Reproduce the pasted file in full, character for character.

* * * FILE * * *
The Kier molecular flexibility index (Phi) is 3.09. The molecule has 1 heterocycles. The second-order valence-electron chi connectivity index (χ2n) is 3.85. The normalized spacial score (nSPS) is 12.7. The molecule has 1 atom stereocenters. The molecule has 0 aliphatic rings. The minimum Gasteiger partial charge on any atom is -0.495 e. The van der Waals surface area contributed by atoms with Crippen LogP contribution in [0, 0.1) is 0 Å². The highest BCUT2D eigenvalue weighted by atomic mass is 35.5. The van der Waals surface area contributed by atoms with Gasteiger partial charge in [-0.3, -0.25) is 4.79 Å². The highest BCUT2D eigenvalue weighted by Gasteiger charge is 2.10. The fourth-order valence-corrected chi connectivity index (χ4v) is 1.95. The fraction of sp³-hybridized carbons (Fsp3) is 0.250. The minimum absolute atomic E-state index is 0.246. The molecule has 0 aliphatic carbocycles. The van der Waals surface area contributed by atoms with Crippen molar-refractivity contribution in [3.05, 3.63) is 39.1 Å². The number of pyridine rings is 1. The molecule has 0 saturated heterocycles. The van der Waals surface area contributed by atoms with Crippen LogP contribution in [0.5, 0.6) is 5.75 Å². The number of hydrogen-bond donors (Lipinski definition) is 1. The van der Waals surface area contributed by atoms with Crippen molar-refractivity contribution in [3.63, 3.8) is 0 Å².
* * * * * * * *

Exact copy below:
The Kier molecular flexibility index (Phi) is 3.09. The molecule has 1 heterocycles. The second-order valence-electron chi connectivity index (χ2n) is 3.85. The normalized spacial score (nSPS) is 12.7. The molecule has 1 atom stereocenters. The molecule has 0 aliphatic rings. The minimum Gasteiger partial charge on any atom is -0.495 e. The van der Waals surface area contributed by atoms with Crippen LogP contribution in [0, 0.1) is 0 Å². The highest BCUT2D eigenvalue weighted by atomic mass is 35.5. The van der Waals surface area contributed by atoms with Gasteiger partial charge in [-0.3, -0.25) is 4.79 Å². The highest BCUT2D eigenvalue weighted by Gasteiger charge is 2.10. The fourth-order valence-corrected chi connectivity index (χ4v) is 1.95. The fraction of sp³-hybridized carbons (Fsp3) is 0.250. The minimum absolute atomic E-state index is 0.246. The molecule has 0 aliphatic carbocycles. The van der Waals surface area contributed by atoms with Crippen molar-refractivity contribution in [3.05, 3.63) is 39.1 Å². The number of pyridine rings is 1. The molecule has 0 saturated heterocycles. The van der Waals surface area contributed by atoms with Crippen LogP contribution in [0.5, 0.6) is 5.75 Å². The number of hydrogen-bond donors (Lipinski definition) is 1. The van der Waals surface area contributed by atoms with Crippen molar-refractivity contribution in [3.63, 3.8) is 0 Å².